As defined in the protocol, patients were irradiated or not according to the panel decision. The adherence to protocol was good with 242 of 246 AS2 cases in whom “no radiation” was recommended actually received no radiotherapy. Four patients were radiated against the panel decision, 3 of whom had radiotherapy to skeletal lesions that were PET. All 63 patients for whom irradiation of residual tissues was recommended actually received radiotherapy (Table 3).

Freedom from progression and relapse after PET

Those patients with at least 12 months of follow-up after PET and those with progressive disease or relapse within 12 months after PET were included in this analysis (n = 275; AS3 = 88% of AS2). Table 4 displays events within 12 months of PET. Nine of 216 (4%) patients with PET residues and 9 of 59 (15%) patients with PET+ residues had an event (ie, progression or relapse). Event rates were significantly different between those patients with PET residual tissue or those having PET+ residual tissue (P = .005). Of 18 events, 7 were confined to residual tissue sites, whereas 11 occurred outside these sites (Table 4).

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Table 4

Progression and relapse and PET results: analysis set 3 (number of patients = 275)

PFS of PET and PET+ patients starting from the date of the PET panel is shown in Figure 1. At 12 months, PFS for PET patients was 96% (CI, 94%-99%) and 85% (CI, 78%-95%) for those who were PET+ (P = .011). The median observation time for patients included was 18 months. Thus, a positive PET after effective chemotherapy was predictive of subsequent treatment failure, even though the PET+ patients had additional radiotherapy.

Figure 1

Progression-free survival for patients with PET+ and PET residual tissues starting from the date of the PET panel.

PFS of PET and PET+ patients starting from the date of randomization was compared with that of patients in CR (with or without CR-compatible residues) at restaging after completing chemotherapy (Figure 2). It is apparent that PET patients in PR with more than or equal to 2.5 cm residual disease at the end of chemotherapy had a prognosis very similar to those in CR.

Figure 2

Progression-free survival for patients in complete remission (CR) at restaging after completion of chemotherapy starting from the date of randomization.

NPV of PET after chemotherapy

All patients in analysis set AS3 with PET residual mass (n = 216) were included for calculating the NPV. There were 9 patients with progression or relapse within 12 months and 5 patients with radiotherapy after PET, although being PET, of whom 4 were otherwise failure-free. Thus, the NPV was calculated as follows:

NPV = (216 − 13)/216 = 94% with a 95% CI ranging from 91% to 97%.

Discussion

The HD15-PET trial evaluated the NPV of PET in advanced-stage HL patients with residual disease after 6 to 8 cycles of BEACOPP. Depending on the PET results, those patients who were PET were followed up without additional radiotherapy, whereas those with PET+ tumors more than or equal to 2.5 cm received radiotherapy (30 Gy) to residual masses. The following findings emerge from this planned analysis, including 311 patients qualified for and receiving PET, of whom 275 had sufficient follow-up: (1) 79% evaluable patients were PET and 21% were PET+ after 6 to 8 cycles of BEACOPP and received additional radiotherapy; (2) PFS at 18 months after randomization was 96% for PET patients and 85% for PET+ patients (P = .011) (the corresponding PFS for patients in CR after chemotherapy was 95%); and (3) the NPV for PET in this analysis was 94%.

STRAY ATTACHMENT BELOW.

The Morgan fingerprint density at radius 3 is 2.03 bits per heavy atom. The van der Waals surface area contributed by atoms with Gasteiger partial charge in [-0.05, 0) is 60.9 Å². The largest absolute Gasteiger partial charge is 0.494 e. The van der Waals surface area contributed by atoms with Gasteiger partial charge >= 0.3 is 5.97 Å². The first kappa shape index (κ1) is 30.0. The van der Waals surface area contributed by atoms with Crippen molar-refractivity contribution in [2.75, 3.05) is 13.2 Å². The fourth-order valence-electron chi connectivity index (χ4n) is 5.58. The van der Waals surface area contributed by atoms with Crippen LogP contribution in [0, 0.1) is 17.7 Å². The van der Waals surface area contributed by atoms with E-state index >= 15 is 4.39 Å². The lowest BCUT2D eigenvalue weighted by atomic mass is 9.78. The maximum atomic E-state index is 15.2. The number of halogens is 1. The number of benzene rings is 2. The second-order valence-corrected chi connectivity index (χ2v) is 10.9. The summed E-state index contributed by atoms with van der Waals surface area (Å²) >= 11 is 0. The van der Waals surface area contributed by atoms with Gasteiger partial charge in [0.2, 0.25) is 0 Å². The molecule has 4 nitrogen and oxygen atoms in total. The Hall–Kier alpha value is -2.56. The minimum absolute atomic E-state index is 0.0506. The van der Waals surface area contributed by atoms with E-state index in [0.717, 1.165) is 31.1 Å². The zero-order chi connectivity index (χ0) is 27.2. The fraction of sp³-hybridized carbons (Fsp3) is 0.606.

This is the first randomized trial that has proven a high NPV (94%) of PET in HL. The NPV was defined as the proportion of PET patients without progression, relapse, or radiotherapy within 12 months of follow-up after central PET review panel recommendation, which is equivalent to 18 months of follow-up after randomization. Because PET patients who had radiotherapy were counted as failures as predefined in the protocol, the analysis presented here is very conservative.

The follow-up period of 12 months after central PET review panel was chosen for different reasons. First, PET certainly is a sensitive method to detect viable tumor masses in HL as it could be shown in numerous nonrandomized studies. Accordingly, in case of a true-positive PET, indicating a malignant process and residual masses more than or equal to 2.5 cm as defined in our study, relapses are expected to occur within some months. This hypothesis is confirmed in our study, where 8 of 9 relapses were documented within the first 6 months for PET+ patients. In addition, 8 of 9 relapses occurred within the PET+ residual tissue. Thus, PET obviously is able to detect emerging relapses some months before they can be displayed by CT scan, but, for technical reasons, the resolution of PET is presumably not good enough to detect minimal residual disease, which can cause late relapses (> 12 months) in HL.15 Thus, a negative PET should predict PFS for at least 12 months in most cases.

Second, in the preceding HD9 trial for advanced stages HL, 59% of all events during the 5-year follow-up period occurred within the first 12 months after randomization.5 These events are defined as primary progressive disease or early relapse. Therefore, the NPV of PET at the predefined follow-up period of 12 months after PET in our study covered the majority of events expected and was considered a clinically relevant milestone. This hypothesis is supported by the recent data published by Gallamini et al,16 who had a PFS of only 12.8% at 2 years in case of an early positive PET after 2 cycles of chemotherapy. In this study, almost all relapses occurred within the time frame of our observation period reported here.

Third, this study was accompanied by major safety concerns. Patients with large residual tumor masses (eg, 8 cm in one patient) received no radiotherapy in case of a negative PET. To ensure the safety of this concept, an early analysis was regarded to be mandatory.